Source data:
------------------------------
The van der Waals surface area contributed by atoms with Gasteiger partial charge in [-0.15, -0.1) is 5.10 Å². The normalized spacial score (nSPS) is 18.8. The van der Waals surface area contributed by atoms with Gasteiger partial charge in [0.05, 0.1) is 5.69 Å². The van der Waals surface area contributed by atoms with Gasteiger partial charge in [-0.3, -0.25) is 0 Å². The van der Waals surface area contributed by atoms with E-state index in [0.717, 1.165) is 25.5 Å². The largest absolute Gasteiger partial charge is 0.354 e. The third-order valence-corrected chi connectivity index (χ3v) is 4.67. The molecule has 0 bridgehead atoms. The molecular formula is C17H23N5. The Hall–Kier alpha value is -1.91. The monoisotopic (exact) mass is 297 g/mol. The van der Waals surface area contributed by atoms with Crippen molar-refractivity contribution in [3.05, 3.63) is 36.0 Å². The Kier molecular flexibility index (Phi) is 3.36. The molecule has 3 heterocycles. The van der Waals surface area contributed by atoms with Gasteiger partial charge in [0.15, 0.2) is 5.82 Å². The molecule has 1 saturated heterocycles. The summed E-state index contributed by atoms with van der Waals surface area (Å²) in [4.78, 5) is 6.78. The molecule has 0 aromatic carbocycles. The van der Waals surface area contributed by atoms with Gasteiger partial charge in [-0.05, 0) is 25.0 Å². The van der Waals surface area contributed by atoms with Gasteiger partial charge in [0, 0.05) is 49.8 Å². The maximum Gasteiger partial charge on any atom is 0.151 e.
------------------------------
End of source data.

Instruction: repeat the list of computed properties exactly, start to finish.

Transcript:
The van der Waals surface area contributed by atoms with Gasteiger partial charge in [-0.15, -0.1) is 5.10 Å². The normalized spacial score (nSPS) is 18.8. The van der Waals surface area contributed by atoms with Gasteiger partial charge in [0.05, 0.1) is 5.69 Å². The van der Waals surface area contributed by atoms with Gasteiger partial charge in [-0.3, -0.25) is 0 Å². The van der Waals surface area contributed by atoms with E-state index in [0.717, 1.165) is 25.5 Å². The largest absolute Gasteiger partial charge is 0.354 e. The third-order valence-corrected chi connectivity index (χ3v) is 4.67. The molecule has 0 bridgehead atoms. The molecular formula is C17H23N5. The Hall–Kier alpha value is -1.91. The monoisotopic (exact) mass is 297 g/mol. The van der Waals surface area contributed by atoms with Crippen molar-refractivity contribution in [3.05, 3.63) is 36.0 Å². The Kier molecular flexibility index (Phi) is 3.36. The molecule has 3 heterocycles. The van der Waals surface area contributed by atoms with Gasteiger partial charge in [0.15, 0.2) is 5.82 Å². The molecule has 1 saturated heterocycles. The summed E-state index contributed by atoms with van der Waals surface area (Å²) in [4.78, 5) is 6.78. The molecule has 0 aromatic carbocycles. The van der Waals surface area contributed by atoms with Gasteiger partial charge in [-0.05, 0) is 25.0 Å². The van der Waals surface area contributed by atoms with Gasteiger partial charge in [0, 0.05) is 49.8 Å². The maximum Gasteiger partial charge on any atom is 0.151 e.